Australian healthcare is among the best in the world, from local doctors’ offices to hospital and specialist care. What’s more, you’ll rarely see a bill. We take a look at how the system works.
A 2017 study by The Commonwealth Fund rated Australia as having the second-best healthcare system when compared to eleven high-income countries. Australia ranked high on healthcare process, access and outcomes.
How does public healthcare work?
Medicare is Australia’s universal healthcare system, which subsidises medical costs to all Australian citizens and permanent residents. Medicare is financed by a Medicare levy, which is administered by the tax system.
It covers all the costs of public hospital services and some or all services covered by GPs and community nurses. Other costs usually covered include basic dental treatment for children, and you may also get coverage for treatments like physiotherapy,
The PBS, or Pharmaceutical Benefits Scheme, means you only pay a small fee for most medicines. If you are eligible for a concession card, or you need a lot of medicine and you reach the ‘Safety Net Threshold’, then costs will be lower still.
Do you need private healthcare in Australia?
Many people in Australia choose private medical cover as an alternative to Medicare, which is also subsidised by the federal government. This, however, requires a tax deductible out-of-pocket expense in order to access private hospitals, shorter waiting times and extended medical services. High-income earners who don’t opt for private medical insurance are penalised with an additional 1 to 1.5% levy surcharge. The rationale behind this is encouraging high-income earners to pay to use the private system, freeing up resources in the public systems for those who rely on it.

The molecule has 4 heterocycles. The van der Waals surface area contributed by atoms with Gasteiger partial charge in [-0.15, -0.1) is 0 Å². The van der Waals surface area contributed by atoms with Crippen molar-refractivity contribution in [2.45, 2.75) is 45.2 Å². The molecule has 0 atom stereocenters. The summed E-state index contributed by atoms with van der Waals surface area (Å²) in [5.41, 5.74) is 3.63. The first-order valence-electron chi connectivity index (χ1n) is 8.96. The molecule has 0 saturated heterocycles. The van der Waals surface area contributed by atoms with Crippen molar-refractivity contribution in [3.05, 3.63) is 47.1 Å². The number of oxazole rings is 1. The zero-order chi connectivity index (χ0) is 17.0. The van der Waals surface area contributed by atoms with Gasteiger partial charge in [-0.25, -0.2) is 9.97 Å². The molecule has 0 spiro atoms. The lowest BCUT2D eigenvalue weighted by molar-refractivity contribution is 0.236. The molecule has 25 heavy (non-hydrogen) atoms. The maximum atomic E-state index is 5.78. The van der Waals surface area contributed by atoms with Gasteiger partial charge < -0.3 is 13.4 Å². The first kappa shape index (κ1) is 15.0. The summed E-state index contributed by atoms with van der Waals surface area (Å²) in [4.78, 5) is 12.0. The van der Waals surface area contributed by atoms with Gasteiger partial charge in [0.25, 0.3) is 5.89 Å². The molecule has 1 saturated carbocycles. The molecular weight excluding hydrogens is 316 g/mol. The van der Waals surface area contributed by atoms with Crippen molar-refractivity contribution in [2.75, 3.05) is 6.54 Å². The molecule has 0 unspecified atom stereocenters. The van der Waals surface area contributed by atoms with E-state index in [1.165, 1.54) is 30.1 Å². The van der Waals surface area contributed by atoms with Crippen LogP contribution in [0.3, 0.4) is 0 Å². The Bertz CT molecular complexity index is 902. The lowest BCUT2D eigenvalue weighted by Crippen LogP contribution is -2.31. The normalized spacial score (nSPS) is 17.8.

Learn more about the process of moving your life over to Australia without incurring extra costs in The Currency Guide to Emigration, free to download.
Currently a surcharge is applicable to individuals without private healthcare making over $90,000, or a family or couple making over $180,000. The Medical Levy Surcharge threshold changes annually and is also dependent on the number of children in the family. The second child means the threshold when you start paying is raised by $1,500, and likewise for each child after that.
Do UK citizens have access to Medicare?
As a UK citizen moving to Australia you have access to Australia’s Medicare system under a reciprocal health agreement. By showing proof of citizenship within the UK, travellers and temporary residents are eligible for Medicare benefits for medically necessary out of hospital treatments, medically necessary treatments as a public patient in a public hospital and prescription medicine under the Pharmaceutical Benefits Scheme at a general rate. Once residency is established in Australia, these medical benefits continue.
British citizens in Australia can also opt for private medical insurance. This is ideal if a higher level of service is required or to avoid the additional tax levy for high income earners. The typical monthly medical insurance rate for a 55-60 year old is about $98 (£60) a month depending on level of coverage.
If you have further questions, email our free Resource Centre team on firstname.lastname@example.org or call them on 020 7898 0549.
According to the OECD Better Life Index, Australia has some of the healthiest people on the planet. Average life expectancy in Australia is 82 years old, the fourth highest in the world. Water and air quality are some of the cleanest around, and the year-round sunshine encourages an active outdoor lifestyle.
Average life expectancy in Australia is 82 years old, the fourth highest in the world.
A state of the art healthcare system is an important factor for those considering a move overseas. Australia’s top Medicare and private health system, and the reciprocal health agreement between Australia and the UK make Australia’s healthcare system accessible, cost-effective and convenient for those moving to Australia from the UK.
The Australia Buying Guide takes you through each stage of the property buying process, with practical recommendations from our experts who have been through the process themselves. The guide will help you to: